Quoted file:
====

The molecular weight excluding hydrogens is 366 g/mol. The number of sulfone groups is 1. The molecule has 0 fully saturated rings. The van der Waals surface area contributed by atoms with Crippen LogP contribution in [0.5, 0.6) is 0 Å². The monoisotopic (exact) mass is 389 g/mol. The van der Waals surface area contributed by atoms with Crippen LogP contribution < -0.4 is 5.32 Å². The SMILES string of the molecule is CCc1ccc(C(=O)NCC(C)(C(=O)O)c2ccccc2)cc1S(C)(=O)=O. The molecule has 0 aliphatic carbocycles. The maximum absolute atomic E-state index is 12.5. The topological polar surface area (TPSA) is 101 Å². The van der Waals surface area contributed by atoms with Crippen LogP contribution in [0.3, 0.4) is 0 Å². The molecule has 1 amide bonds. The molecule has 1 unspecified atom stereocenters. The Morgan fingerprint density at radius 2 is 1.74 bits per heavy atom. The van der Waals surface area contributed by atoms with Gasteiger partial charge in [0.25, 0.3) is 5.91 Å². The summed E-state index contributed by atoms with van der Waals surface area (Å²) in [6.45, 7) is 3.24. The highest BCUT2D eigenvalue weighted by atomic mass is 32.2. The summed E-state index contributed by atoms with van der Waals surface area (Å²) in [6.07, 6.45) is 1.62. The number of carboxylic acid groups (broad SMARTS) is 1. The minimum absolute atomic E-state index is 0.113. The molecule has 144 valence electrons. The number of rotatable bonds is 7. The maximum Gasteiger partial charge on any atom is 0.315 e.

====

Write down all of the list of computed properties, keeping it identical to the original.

The molecular weight excluding hydrogens is 366 g/mol. The number of sulfone groups is 1. The molecule has 0 fully saturated rings. The van der Waals surface area contributed by atoms with Crippen LogP contribution in [0.5, 0.6) is 0 Å². The monoisotopic (exact) mass is 389 g/mol. The van der Waals surface area contributed by atoms with Crippen LogP contribution < -0.4 is 5.32 Å². The SMILES string of the molecule is CCc1ccc(C(=O)NCC(C)(C(=O)O)c2ccccc2)cc1S(C)(=O)=O. The molecule has 0 aliphatic carbocycles. The maximum absolute atomic E-state index is 12.5. The topological polar surface area (TPSA) is 101 Å². The van der Waals surface area contributed by atoms with Crippen LogP contribution in [0.3, 0.4) is 0 Å². The molecule has 1 amide bonds. The molecule has 1 unspecified atom stereocenters. The Morgan fingerprint density at radius 2 is 1.74 bits per heavy atom. The van der Waals surface area contributed by atoms with Gasteiger partial charge in [0.25, 0.3) is 5.91 Å². The summed E-state index contributed by atoms with van der Waals surface area (Å²) in [6.45, 7) is 3.24. The highest BCUT2D eigenvalue weighted by atomic mass is 32.2. The summed E-state index contributed by atoms with van der Waals surface area (Å²) in [6.07, 6.45) is 1.62. The number of carboxylic acid groups (broad SMARTS) is 1. The minimum absolute atomic E-state index is 0.113. The molecule has 144 valence electrons. The number of rotatable bonds is 7. The maximum Gasteiger partial charge on any atom is 0.315 e.